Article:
On GoT, this summer I had a friend pass through my place in Mongolia with GoT on her computer, and at first I was pretty annoyed about the Dothraki. To back up Dick though, I was more okay with how things proceded. BTW, my dissertation in progress is about the dual involvement of Mongolians in a Soviet legacy mining corporation and nomadic pastoralism, so I especially like how the Dothraki have a city (with a sacred mountain– seems to be a reference to Chinggis’ Burkhan Kaldun). Things as far as the sex and violence on the Dothraki side seemed to be exaggerated in the show verses the movie I need to ask one of my friend here how he thinks about the Dothraki now that I know he is also in GoT! (He’s a Mongolian Kazak who grounds his place in the Mongolian state partly by claiming that one group involved in Chinggis’ conquests, the Kereids, were Kazaks).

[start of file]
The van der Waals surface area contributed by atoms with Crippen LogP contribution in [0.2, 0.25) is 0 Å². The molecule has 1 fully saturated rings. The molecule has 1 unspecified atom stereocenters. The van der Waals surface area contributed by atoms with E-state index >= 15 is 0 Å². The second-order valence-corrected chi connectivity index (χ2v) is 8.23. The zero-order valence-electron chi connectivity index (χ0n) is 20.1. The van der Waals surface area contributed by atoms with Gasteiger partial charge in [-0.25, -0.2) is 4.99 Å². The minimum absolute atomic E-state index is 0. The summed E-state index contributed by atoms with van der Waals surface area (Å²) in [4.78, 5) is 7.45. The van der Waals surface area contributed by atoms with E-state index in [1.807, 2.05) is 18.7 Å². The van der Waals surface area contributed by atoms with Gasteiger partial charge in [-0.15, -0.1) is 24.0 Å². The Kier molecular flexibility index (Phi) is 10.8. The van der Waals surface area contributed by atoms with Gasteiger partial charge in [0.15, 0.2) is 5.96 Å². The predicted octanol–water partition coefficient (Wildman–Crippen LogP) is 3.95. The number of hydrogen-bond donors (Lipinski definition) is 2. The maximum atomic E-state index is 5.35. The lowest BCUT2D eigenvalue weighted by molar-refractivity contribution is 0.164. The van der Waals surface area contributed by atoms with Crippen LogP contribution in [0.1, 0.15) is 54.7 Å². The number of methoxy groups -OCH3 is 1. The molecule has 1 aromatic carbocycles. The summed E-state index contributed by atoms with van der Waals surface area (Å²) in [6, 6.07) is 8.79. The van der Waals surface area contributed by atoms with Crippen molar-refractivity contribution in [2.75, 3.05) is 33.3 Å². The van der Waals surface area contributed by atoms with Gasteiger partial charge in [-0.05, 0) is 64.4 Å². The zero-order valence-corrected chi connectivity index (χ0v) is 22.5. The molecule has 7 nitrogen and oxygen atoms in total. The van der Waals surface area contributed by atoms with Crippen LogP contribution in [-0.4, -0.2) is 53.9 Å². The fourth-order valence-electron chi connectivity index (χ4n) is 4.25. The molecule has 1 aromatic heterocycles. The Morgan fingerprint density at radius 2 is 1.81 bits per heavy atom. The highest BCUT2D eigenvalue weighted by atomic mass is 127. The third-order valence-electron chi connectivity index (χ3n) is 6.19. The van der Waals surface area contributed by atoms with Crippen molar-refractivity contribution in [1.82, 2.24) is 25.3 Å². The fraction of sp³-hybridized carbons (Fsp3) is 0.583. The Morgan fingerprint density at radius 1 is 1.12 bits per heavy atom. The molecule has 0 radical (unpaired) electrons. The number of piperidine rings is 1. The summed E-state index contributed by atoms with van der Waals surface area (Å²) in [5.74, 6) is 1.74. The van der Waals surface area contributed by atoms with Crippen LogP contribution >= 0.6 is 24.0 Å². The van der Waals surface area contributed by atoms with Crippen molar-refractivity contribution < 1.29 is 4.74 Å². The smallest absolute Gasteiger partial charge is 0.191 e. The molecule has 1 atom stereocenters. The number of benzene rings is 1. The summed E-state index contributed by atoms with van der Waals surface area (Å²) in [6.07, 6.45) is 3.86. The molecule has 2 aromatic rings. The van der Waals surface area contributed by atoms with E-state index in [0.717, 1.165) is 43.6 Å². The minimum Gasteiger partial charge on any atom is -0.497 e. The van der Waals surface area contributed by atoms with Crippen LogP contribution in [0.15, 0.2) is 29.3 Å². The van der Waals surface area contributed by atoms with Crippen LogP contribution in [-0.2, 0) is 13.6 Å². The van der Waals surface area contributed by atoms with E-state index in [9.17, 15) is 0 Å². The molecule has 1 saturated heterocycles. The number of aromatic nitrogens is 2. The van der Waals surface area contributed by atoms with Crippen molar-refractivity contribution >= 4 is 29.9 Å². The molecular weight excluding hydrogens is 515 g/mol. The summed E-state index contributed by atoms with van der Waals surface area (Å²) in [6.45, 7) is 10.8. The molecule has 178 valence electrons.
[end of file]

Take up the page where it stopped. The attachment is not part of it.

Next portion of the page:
Le Guin’s Always Coming Home is hundreds of times more inspiring though than GoT, because again GoT, as Dick says, is pretty much just flipping a common distinction instead of looking at other ones.

  8. I’ve always liked the Culture novels, but I’ve never been able to love them — they are often overwritten and Banks’s lack of narrative discipline results in massive sidelines as plots get lost in exposition of various species and institutions he wants to describe. However, as a connoisseur of the ‘first contact’ genre of novel I do think “Excession” is a classic.

    Banks is dirty filthy commie, like Mieville — the Culture novels are about imagining what a post-scarcity world would look like, no?